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Introduction To Technical Operation & Video Editing. Objectives. Know the story you are trying to tell. Resources. From this knowledge will come your kit, crew, location, etc. What is the most important part of creating a picture?. What is the most important part of creating a picture?.

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Introduction To Technical Operation & Video Editing

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Introduction to technical operation video editing

Introduction To Technical Operation &Video Editing



Know the story you are

trying to tell



From this knowledge will come your kit, crew, location, etc.

What is the most important part of creating a picture

What is the most important part of creating a picture?

What is the most important part of creating a picture1

What is the most important part of creating a picture?

The 3 F’s

What is the most important part of creating a picture2

What is the most important part of creating a picture?

  • Focal length – to give you shape, size and content.

  • F number – aperture to give you picture quality and depth of field.

  • Focus to give you definition and selection.

What is the most important part of creating a picture3

What is the most important part of creating a picture?

  • Get these right every time and you are a long way down the road to success.

Knowledge creative power

Knowledge = CreativePower

  • You get what you pay for and this shows in the quality of the glass, and the build - through to the resolving power of the lens.

  • Always buy the best you can afford.

Knowledge creative power1

Knowledge = CreativePower

  • With semi-professional and consumer camcorders they don’t have the option of changing lenses.

Knowledge creative power2

Knowledge = CreativePower

  • Modem technology gives you automatic focus, automatic aperture, motorised zoom; all you have to do is point and press the button.

Knowledge creative power3

Knowledge = CreativePower

  • Are you in control, do you understand what is happening?

  • If not, its a pity because you will be losing out on one of the most creative skills in film making.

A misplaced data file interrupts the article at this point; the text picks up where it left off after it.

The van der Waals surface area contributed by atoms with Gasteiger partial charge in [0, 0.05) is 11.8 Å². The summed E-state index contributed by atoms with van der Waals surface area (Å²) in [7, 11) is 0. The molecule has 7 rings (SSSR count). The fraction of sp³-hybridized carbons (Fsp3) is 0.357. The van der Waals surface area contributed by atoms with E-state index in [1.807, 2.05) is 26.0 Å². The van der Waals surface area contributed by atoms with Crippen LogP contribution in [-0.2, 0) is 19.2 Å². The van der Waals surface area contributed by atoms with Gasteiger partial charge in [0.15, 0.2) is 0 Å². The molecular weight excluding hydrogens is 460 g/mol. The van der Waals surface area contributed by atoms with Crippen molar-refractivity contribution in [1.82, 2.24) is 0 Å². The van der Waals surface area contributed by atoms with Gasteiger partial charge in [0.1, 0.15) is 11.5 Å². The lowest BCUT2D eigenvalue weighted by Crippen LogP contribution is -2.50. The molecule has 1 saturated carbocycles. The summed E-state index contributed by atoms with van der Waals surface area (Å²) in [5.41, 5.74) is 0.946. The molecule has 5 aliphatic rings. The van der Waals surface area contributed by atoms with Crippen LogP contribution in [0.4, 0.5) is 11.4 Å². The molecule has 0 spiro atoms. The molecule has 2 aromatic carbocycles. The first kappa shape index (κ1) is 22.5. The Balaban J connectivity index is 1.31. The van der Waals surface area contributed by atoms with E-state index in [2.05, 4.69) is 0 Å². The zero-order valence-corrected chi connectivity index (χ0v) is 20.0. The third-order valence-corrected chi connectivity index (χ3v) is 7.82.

• The lens is far more than a piece of glass through which a picture is taken. It is the tool you use to tell the story as you see it and, more importantly, how you want it to be seen.

The camera never lies

“The camera never lies?”

  • If that is the case you and I will be out of a job.

  • There are occasions when accurate recordings have to be made.

  • In storytelling the camera, if not exactly lying, is often economical with the truth.

The camera never lies1

“The camera never lies?”

  • It needs to be because we live in a three dimensional world and film gives two dimensional pictures.

  • Perspective, depth, the impression of a three dimensional image telling your story is all down to the use of a lens of the correct focal length placed in the right position.

Focal length

Focal length

  • Determines image size and extent of view.

  • It is the physical distance measured from the rear node of the lens (the bit at the back of the lens that bends the light rays coming in) to the point of focus (focal plane) when the lens is focused at infinity.

Focal length1

Focal length

  • This distance produces a figure in millimetres. The larger the figure the greater the distance from the rear node of the lens to the focal plane. The longer the focal length, the narrower the angle, the bigger the picture. The smaller the focal length, the shorter the distance from the rear node of the lens to focal plane, the wider the angle of view.

Focal length of single lens

Focal length of single lens

Focal length of compound lens

Focal length of compound lens

Pre focusing


  • When the production requirement is for a zoom-in to a subject, the lens must first be fully zoomed in on the subject and focused, then zoomed out to the required starting shot. The zoom will now stay in focus for the whole range of its travel. If possible, always pre-focus before zooming in.

Zoom lenses

Zoom Lenses

  • The zoom lens gives you an infinite variety of focal lengths, but there can be a price to pay.

  • The lens’ resolving power, speed (the amount of light it transmits).

  • The ability to focus on small subject-to-camera distances. Although there are various lens attachments, such as diopters.